Click here for my infographic!

First, thank you to everyone that gave me feedback on my first draft.  I took everyone’s advice & made some changes. This assignment was a sneaky one! I had no idea the amount of time it would take me to complete this.  Thankfully there were templates!  I can see how infographics can have a big impact when you are trying to share facts with the world.

On the venngage site there were templates for resumes! I don’t think the world is ready for infographic resumes…unless you’re applying for a tech job 😉


Digitally Competent Teachers

I came across this article today through my feedly account.  This article had a beautiful infographic that accompanied the article. According to Daily Genius you are a digitally competent teacher if:

  • You can integrate digital skills into everyday life
  • You have a balanced attitude
  • You are open to using and trying new stuff
  • You are a digital communicator
  • You know how to do a digital assessment
  • You understand and respect privacy
  • You are a digital citizen

I really appreciate each point here. I do think that the third bullet is so important.  I have a personal philosophy when it comes to technology, “The computer can’t win.”  When I am trying new things, I flat out refuse to let the computer win.  Does that mean I always accomplish what I want?  Yes.  Does it always come out the way I intended/envisioned?  No.  When I hit a technological road block, I immediately begin looking for a detour.  I ask myself, “How can I do this?” 

I encourage anyone who struggles with technology to not give up & keep  on trying!


10 Ways to Ensure Parents Won’t Need to Ask ‘What Did You Do at School Today?’

I always tell the parents of my students that one of the main reasons I keep a blog is to let the parents know what we do at school. All you parents out there, how many times have you asked the question, “What did you do at school today?” Only to be answered with, “Ummm I dunno.”  I don’t have kids, but I was a kid once and clearly remember driving my dad crazy with my “I dunno,” answer.

In this Alison Anderson lists 10 ways to help keep parents in the know. I feel inspired by a few of the ideas. She suggests starting a classroom instagram account. She suggested assigning a student to be the “instagramer” for the day. I really like this idea and know that students would enjoy this role. I have thought about doing this before but will definitely do this next year. For any teacher considering this, be sure to obtain the proper permission for photographing and sharing images of students. At the beginning of every school year, my district sends out permission slips for students to be photographed. In addition to the permission slip, I also tell parents about where I use the photos and give parents the option of opting out (so far no one has).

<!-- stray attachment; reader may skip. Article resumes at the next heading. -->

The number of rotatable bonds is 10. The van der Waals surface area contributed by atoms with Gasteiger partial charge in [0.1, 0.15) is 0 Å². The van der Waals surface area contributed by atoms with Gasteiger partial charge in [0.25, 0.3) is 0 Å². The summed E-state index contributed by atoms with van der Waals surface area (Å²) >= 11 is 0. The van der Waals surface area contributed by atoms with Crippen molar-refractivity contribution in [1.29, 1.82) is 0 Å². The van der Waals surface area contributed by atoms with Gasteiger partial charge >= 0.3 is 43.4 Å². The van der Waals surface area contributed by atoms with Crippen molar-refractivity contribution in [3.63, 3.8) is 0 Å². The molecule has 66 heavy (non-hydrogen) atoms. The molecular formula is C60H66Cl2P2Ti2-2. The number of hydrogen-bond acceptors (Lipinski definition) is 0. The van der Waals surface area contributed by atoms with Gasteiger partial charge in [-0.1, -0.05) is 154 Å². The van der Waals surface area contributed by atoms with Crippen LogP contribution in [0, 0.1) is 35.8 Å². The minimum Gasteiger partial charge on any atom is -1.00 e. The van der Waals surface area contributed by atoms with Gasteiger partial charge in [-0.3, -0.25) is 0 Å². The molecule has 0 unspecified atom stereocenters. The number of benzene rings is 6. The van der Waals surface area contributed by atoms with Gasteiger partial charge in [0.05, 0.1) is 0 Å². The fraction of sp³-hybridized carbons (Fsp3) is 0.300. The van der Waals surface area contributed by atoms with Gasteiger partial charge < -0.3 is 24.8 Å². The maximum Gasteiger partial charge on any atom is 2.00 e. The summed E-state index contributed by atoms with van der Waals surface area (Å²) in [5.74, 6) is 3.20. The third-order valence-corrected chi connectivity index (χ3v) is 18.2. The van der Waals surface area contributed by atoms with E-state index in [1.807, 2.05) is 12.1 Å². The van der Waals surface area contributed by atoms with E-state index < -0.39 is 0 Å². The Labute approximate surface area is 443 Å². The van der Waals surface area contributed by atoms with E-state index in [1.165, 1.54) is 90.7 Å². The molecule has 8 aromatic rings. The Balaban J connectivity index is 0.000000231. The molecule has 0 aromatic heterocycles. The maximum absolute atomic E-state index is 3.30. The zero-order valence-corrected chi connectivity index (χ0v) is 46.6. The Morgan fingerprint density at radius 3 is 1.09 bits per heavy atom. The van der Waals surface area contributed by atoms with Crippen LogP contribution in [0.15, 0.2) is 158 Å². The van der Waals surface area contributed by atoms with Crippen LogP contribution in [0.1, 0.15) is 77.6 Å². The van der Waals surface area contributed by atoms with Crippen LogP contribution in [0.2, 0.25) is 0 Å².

Anderson also suggests setting up a classroom youtube channel. Students can make videos and post them to the web. I really like the idea of having a weekly round up. Doing something like this encompasses many learning standards (think listening and speaking and writing). I’m thinking this will also be on my to do list next year!

The last tip I’ll discuss is making iMovie trailers for upcoming school or classroom events. I really love this idea. For those of you that don’t have an Apple computer or simply want to try something else, I’d like to introduce you to Animoto. Animoto is a website for creating videos. You can set up a free educator account. I think its very intuitive and easy to use. I created a video as a hook for a large project I was starting with my class. You can watch it by clicking here.

After reading her article, come back to this post and let me know what you think!


Questions About Communication

This article came to me through my feedly account.  Lyn Hilt writes a blog called Learning in Technicolor. In this article she explores a district’s decision to move towards more digital communication.  She takes different perspectives into mid as she writes letters to a superintendent, principal, teacher and parent voicing her questions.

She hits on several important issues such as equal access to information, crisis communication, school and classroom websites, and learning communities.

After reading this article, I looked at my own classroom blog. Which to be honest, I’ve been neglecting the past couple of weeks as school winds down. I think I definitely have a lot of positives but can also see room to grow. I’m excited to incorporate more things into my blog that will extend the learning community that exists in my classroom.


Have you ever tried thinglink? It’s a way of making images interactive. I can see many possible uses for the classroom and presentations.

Using Thinglink I turned my PKM graphic into an interactive image you can “touch.” When you are looking at the image you will see small circles next to each of the icons. When you hover over the circle, a description for each part of my PKM will appear. When you click on it, it will take you to a specific example.